- The Case Against Tomorrow ©1957
- Ballantine Second Printing 1965
- 152 pages
There’s so much to love about golden-age science fiction like: detective stories with robots, martians with green skin, and dystopian views of the future that have proven true in ways the author didn’t quite foresee. This collection of Pohl’s short stories extrapolates the damning trends of 1950s culture into twisted visions of the future where, for instance, work becomes a holiday for consumer-weary citizens.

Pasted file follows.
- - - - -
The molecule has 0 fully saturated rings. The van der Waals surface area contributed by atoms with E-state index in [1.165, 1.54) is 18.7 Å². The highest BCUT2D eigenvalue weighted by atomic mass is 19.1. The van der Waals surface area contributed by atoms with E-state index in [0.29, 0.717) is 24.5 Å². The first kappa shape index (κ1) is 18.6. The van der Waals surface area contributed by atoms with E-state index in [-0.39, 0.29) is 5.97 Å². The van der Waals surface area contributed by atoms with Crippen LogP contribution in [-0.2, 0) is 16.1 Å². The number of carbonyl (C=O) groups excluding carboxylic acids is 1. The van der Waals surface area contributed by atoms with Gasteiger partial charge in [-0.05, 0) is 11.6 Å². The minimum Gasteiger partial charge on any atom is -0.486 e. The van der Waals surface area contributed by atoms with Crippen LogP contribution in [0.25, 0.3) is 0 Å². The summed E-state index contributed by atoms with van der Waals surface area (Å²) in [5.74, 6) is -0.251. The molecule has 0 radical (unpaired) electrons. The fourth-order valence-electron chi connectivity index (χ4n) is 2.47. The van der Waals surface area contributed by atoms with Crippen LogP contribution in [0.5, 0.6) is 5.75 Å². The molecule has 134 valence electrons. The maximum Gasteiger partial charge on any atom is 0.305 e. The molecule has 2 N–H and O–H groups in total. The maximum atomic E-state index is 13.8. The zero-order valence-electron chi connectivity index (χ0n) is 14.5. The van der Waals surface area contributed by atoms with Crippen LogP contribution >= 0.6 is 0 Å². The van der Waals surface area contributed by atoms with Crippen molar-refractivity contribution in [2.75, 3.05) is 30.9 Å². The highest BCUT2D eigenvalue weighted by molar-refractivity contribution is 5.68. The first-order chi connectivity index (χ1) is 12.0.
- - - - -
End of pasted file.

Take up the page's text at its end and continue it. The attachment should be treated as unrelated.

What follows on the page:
Unfortunately, this collection of short stories and novelettes is mediocre. There are weak stories mixed in with the innovative ones, bringing down the overall quality of the volume.
I’m still glad I read it. Pohl is a giant in the evolution of science fiction. I suspect, however, some of his other titles may outclass this collection.